Do Legal Issues Outweigh the Perks of Rideshare Driving?
Navigating the road to riches in FloridaBy Andrew Brandt | Last updated on June 10, 2021
At first glance, driving for a rideshare company comes with plenty of perks, like working when you want, for how long you want, with no boss looking over your shoulder. The reality is less rosy.
First, you’re not an employee of the rideshare company but an independent contractor, and that’s a role that comes with its own set of responsibilities.
“Approach it as if you’re the owner of a business,” recommends Donna Ballman, an employment & labor attorney at Donna M. Ballman, P.A. in Fort Lauderdale. “Be aware of things like insurance and other issues you may need to examine as a businessperson that you’re used to having an employer taking care of.”
Gary A. Costales, an employment & labor attorney at the Law Offices of Gary A. Costales in Miami, agrees. “You have to have good habits for keeping records,” he says, “because those will carry forward into the future.”
One way to make record-keeping easier? Obtain a credit card, says Costales, and use it solely for your rideshare-related expenses. That way, come tax season, you’ll have less digging to do.
“You also have to set aside something for the payment of FICA taxes,” he adds. “Even though you’re an independent contractor, you still have to pay FICA and payroll taxes like anybody else. Set that money aside as you go, so you’re not hit with a big tax bill at the end of the year.”
If your new tax situation seems daunting, Ballman suggests hiring an accountant. “There are probably a lot of things that are deductible that you might not think about, so I do recommend getting some tax advice,” she says.
Perhaps the most important aspect of being an independent contractor is recognizing what laws apply to you. “Independent contractors need to be more aware of what rights they do and don’t have,” says Ballman. “So things like Title VII, the Florida Civil Rights Act, the Fair Labor Standards Act—those things don’t apply to them. Sometimes contractors think they have rights that they don’t.”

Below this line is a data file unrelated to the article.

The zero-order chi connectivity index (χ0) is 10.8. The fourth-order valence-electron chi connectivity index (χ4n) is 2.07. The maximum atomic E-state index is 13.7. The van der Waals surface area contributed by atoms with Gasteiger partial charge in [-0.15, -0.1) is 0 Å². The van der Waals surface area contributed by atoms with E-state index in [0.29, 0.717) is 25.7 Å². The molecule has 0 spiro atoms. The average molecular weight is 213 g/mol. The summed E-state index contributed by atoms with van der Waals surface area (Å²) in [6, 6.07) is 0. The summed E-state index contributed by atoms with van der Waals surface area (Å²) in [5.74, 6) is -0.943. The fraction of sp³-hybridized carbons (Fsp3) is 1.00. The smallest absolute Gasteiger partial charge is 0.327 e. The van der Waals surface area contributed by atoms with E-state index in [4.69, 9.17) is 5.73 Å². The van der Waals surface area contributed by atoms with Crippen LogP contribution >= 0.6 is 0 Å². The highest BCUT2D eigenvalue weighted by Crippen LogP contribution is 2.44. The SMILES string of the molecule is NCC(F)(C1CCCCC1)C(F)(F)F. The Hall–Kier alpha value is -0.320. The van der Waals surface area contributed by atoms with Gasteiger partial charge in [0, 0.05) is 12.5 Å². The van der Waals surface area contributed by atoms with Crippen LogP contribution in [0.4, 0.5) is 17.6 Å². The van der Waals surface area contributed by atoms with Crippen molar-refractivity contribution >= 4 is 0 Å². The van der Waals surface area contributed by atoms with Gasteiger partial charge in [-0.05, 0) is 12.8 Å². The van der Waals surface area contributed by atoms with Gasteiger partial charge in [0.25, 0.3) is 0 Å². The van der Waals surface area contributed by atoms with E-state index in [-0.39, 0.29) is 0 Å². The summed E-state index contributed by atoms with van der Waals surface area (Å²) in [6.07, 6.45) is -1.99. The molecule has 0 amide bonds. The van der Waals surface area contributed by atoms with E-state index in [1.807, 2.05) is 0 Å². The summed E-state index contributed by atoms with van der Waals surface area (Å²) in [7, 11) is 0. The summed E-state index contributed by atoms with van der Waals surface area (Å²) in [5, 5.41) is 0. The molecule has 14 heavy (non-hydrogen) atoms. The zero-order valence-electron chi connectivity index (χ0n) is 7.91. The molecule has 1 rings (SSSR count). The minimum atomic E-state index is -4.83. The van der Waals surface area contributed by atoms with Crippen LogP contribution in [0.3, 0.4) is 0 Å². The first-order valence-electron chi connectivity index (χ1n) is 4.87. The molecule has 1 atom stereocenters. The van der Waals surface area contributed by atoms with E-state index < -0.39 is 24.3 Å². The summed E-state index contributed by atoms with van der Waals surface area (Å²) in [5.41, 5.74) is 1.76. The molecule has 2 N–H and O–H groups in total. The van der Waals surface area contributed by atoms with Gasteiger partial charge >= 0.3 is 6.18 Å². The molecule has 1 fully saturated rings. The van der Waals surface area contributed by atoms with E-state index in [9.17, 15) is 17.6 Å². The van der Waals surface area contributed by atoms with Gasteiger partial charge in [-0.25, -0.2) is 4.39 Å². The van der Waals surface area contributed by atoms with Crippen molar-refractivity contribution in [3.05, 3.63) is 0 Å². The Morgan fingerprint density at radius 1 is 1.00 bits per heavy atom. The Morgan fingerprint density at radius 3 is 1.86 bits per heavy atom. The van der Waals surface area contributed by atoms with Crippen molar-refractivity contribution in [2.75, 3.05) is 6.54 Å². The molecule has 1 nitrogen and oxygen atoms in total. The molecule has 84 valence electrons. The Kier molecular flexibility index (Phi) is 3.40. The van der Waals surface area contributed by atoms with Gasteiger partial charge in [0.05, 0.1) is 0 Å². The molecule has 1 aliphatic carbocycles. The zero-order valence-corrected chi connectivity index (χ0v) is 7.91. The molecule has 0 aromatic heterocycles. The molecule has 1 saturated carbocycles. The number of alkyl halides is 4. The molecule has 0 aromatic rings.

While discrimination laws, workers’ compensation laws, unemployment laws and wage-hour laws don’t apply to rideshare drivers, contract law absolutely does.
“Their situation is governed by whatever contract they signed with their rideshare company,” says Ballman, who recommends having an employment attorney review your driver contract if anything is unclear. “The rideshare contract may give you some rights—as far as under what basis they can terminate your contract, and what rights you have if they do. … You need to have a copy of that contract, and understand what your rights are—especially if they do decide to try and terminate you.”
While Florida drivers may be disheartened by the November 2020 news that California voters confirmed, through proposition, that Golden State rideshare drivers are not employees, their status—on a national level—may still be up in the air.
“We’ve got a new administration,” says Ballman, “and they’re making a lot of changes to employment law. The U.S. Department of Labor had issued a guidance saying that gig workers are considered to be contractors on a national level. Is that going to change? Very possibly. We are, right now, in a period where we don’t know what’s going to happen. But I believe we’re going to see some changes that are more pro-employee in this administration.”
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